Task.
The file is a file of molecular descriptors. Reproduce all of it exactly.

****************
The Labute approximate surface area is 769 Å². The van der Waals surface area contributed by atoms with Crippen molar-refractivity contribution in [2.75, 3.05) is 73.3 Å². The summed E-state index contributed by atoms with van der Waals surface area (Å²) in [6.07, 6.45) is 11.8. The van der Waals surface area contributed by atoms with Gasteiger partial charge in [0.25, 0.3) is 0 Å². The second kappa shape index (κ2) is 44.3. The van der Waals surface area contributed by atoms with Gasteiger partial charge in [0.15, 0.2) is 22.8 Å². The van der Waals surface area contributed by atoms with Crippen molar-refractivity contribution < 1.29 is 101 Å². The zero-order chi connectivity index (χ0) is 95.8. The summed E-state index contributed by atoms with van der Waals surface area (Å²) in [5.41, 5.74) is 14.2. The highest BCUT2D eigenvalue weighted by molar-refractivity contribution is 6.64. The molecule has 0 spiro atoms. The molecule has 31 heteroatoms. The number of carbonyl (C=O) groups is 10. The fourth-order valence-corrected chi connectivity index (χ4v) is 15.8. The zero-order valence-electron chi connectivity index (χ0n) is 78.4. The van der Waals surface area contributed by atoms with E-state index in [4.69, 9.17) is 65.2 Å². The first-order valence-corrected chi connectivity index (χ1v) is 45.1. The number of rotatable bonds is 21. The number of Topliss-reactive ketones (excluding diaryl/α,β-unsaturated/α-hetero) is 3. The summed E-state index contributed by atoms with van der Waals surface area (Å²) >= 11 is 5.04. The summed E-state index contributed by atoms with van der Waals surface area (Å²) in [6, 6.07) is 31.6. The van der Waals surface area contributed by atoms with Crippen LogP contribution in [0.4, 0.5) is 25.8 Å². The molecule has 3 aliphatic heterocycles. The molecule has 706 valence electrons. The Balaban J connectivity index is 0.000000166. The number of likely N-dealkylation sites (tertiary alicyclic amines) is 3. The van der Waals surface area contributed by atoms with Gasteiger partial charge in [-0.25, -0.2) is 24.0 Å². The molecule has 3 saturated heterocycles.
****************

The Labute approximate surface area is 769 Å². The van der Waals surface area contributed by atoms with Crippen molar-refractivity contribution in [2.75, 3.05) is 73.3 Å². The summed E-state index contributed by atoms with van der Waals surface area (Å²) in [6.07, 6.45) is 11.8. The van der Waals surface area contributed by atoms with Gasteiger partial charge in [0.25, 0.3) is 0 Å². The second kappa shape index (κ2) is 44.3. The van der Waals surface area contributed by atoms with Gasteiger partial charge in [0.15, 0.2) is 22.8 Å². The van der Waals surface area contributed by atoms with Crippen molar-refractivity contribution < 1.29 is 101 Å². The zero-order chi connectivity index (χ0) is 95.8. The summed E-state index contributed by atoms with van der Waals surface area (Å²) in [5.41, 5.74) is 14.2. The highest BCUT2D eigenvalue weighted by molar-refractivity contribution is 6.64. The molecule has 0 spiro atoms. The molecule has 31 heteroatoms. The number of carbonyl (C=O) groups is 10. The fourth-order valence-corrected chi connectivity index (χ4v) is 15.8. The zero-order valence-electron chi connectivity index (χ0n) is 78.4. The van der Waals surface area contributed by atoms with E-state index in [4.69, 9.17) is 65.2 Å². The first-order valence-corrected chi connectivity index (χ1v) is 45.1. The number of rotatable bonds is 21. The number of Topliss-reactive ketones (excluding diaryl/α,β-unsaturated/α-hetero) is 3. The summed E-state index contributed by atoms with van der Waals surface area (Å²) >= 11 is 5.04. The summed E-state index contributed by atoms with van der Waals surface area (Å²) in [6, 6.07) is 31.6. The van der Waals surface area contributed by atoms with Crippen LogP contribution in [0.4, 0.5) is 25.8 Å². The molecule has 3 aliphatic heterocycles. The molecule has 706 valence electrons. The Balaban J connectivity index is 0.000000166. The number of likely N-dealkylation sites (tertiary alicyclic amines) is 3. The van der Waals surface area contributed by atoms with Gasteiger partial charge in [-0.25, -0.2) is 24.0 Å². The molecule has 3 saturated heterocycles.